Christopher Conway’s lavishly illustrated Heroes of the Borderlands tells the surprising story of the Mexican Western for the first time, exploring how Mexican authors and artists reimagined US film and comic book Westerns to address Mexican politics and culture.
In this collection of what the author calls Easy Essays, Chatfield recounts his childhood, explains the social issues that have played a significant role in his life and work, and uncovers the lack of justice he saw all too frequently.
This book examines La Santa Muerte’s role in people’s daily lives and explores how popular religious practices of worship and devotion developed around a figure often associated with illicit activities.
“Her rivers are urgent witnesses; her rivers sing truths, shimmer in the darkness. Here are songs pure as water to nourish and cleanse us in the season of lies.”—Sandra Cisneros, author of The House on Mango Street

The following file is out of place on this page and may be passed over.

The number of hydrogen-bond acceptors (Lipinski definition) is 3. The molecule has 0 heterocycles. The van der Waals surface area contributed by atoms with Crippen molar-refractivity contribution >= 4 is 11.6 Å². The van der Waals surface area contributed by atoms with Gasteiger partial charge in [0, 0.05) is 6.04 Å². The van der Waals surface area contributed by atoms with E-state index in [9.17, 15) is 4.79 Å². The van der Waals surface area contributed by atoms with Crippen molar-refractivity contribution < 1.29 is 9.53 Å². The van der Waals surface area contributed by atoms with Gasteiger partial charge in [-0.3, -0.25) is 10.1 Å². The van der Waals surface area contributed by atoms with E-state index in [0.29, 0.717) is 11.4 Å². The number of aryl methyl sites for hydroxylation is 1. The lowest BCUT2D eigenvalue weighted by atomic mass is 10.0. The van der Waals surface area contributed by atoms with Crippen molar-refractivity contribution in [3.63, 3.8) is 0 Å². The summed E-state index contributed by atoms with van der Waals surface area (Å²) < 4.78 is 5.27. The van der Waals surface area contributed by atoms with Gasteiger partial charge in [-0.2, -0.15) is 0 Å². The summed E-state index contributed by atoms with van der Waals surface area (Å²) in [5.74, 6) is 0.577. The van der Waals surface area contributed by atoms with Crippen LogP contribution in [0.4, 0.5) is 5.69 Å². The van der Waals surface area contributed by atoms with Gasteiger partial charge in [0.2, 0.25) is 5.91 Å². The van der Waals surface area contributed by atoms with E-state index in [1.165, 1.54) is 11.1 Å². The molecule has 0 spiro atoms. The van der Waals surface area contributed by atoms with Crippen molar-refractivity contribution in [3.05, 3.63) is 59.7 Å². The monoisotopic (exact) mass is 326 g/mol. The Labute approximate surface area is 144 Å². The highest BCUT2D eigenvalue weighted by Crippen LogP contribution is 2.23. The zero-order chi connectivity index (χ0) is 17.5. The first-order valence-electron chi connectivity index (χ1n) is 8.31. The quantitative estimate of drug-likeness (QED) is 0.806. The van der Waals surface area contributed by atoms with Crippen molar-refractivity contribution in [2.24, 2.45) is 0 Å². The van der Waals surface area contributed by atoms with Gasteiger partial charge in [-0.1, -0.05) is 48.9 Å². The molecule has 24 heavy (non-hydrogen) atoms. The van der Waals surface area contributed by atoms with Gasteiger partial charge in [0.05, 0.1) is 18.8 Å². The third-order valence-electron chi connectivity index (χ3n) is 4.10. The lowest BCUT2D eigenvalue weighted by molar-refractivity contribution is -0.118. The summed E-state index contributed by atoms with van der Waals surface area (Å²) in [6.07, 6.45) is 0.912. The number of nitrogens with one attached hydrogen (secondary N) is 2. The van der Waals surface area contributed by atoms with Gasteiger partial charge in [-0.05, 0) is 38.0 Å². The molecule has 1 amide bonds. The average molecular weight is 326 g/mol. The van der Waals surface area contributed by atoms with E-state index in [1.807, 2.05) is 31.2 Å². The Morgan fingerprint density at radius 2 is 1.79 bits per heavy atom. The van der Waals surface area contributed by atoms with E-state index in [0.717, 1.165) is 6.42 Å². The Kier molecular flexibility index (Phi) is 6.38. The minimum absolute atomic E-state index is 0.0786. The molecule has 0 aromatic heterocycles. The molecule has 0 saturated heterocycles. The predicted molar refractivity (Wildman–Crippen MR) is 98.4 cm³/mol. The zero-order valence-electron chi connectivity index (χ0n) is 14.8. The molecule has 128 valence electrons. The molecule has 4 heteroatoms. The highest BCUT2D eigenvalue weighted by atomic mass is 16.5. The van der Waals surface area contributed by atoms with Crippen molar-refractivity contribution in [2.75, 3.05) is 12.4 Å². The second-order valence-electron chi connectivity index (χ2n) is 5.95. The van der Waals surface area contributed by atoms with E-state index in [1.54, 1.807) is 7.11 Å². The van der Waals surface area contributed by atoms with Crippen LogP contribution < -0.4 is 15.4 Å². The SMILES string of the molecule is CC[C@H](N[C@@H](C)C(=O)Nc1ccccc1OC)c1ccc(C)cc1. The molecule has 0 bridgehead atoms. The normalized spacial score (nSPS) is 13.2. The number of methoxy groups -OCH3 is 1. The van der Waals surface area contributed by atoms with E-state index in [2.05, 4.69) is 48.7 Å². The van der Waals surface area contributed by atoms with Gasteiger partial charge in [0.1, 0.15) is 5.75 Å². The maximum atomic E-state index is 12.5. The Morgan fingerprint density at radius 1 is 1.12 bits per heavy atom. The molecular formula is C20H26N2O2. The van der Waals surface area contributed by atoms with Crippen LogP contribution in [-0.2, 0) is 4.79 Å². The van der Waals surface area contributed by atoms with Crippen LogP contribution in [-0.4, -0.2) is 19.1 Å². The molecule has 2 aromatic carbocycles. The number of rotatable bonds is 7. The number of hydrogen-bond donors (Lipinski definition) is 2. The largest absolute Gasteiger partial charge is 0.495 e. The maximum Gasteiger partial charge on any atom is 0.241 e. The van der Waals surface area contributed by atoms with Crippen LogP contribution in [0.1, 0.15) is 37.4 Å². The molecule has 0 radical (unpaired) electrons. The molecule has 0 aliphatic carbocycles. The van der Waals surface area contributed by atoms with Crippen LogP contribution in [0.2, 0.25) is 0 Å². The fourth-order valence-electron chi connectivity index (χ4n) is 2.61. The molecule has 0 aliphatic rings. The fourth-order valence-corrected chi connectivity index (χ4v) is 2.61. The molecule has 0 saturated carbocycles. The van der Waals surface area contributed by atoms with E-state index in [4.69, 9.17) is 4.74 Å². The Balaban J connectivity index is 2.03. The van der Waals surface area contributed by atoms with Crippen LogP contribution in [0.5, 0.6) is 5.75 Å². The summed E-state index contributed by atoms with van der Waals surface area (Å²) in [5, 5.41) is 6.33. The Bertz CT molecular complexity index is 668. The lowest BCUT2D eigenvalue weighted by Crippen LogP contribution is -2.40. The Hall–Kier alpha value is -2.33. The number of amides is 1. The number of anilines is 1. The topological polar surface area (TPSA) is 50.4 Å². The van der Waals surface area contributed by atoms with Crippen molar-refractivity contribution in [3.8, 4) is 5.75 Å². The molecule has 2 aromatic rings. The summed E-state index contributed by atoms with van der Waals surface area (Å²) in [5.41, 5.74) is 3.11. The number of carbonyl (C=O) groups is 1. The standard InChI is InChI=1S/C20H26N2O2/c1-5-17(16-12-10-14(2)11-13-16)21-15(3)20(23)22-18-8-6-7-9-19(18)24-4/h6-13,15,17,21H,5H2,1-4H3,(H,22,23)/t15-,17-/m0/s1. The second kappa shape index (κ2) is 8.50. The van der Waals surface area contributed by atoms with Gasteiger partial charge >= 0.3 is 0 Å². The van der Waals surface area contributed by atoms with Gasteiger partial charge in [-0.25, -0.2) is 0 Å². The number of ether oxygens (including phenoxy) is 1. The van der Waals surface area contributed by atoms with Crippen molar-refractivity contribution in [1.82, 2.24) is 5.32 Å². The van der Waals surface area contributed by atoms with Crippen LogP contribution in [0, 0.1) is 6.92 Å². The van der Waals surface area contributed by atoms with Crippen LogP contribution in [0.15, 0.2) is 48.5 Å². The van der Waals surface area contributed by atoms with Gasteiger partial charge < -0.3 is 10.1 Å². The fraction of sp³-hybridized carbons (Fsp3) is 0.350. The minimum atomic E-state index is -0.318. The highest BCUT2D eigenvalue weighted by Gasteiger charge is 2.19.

This work traces how Gothic imagination from the literature and culture of eighteenth- and nineteenth-century Europe and twentieth-century US and European film has impacted Latin American literature and film culture.
Based in Northern California and examining a variety of themes, including love, family, and masculinity, these stories offer an important new perspective on the experiences of Latinos and Latinas in the United States and complicate ideas of nationhood, identity, and the definition of home.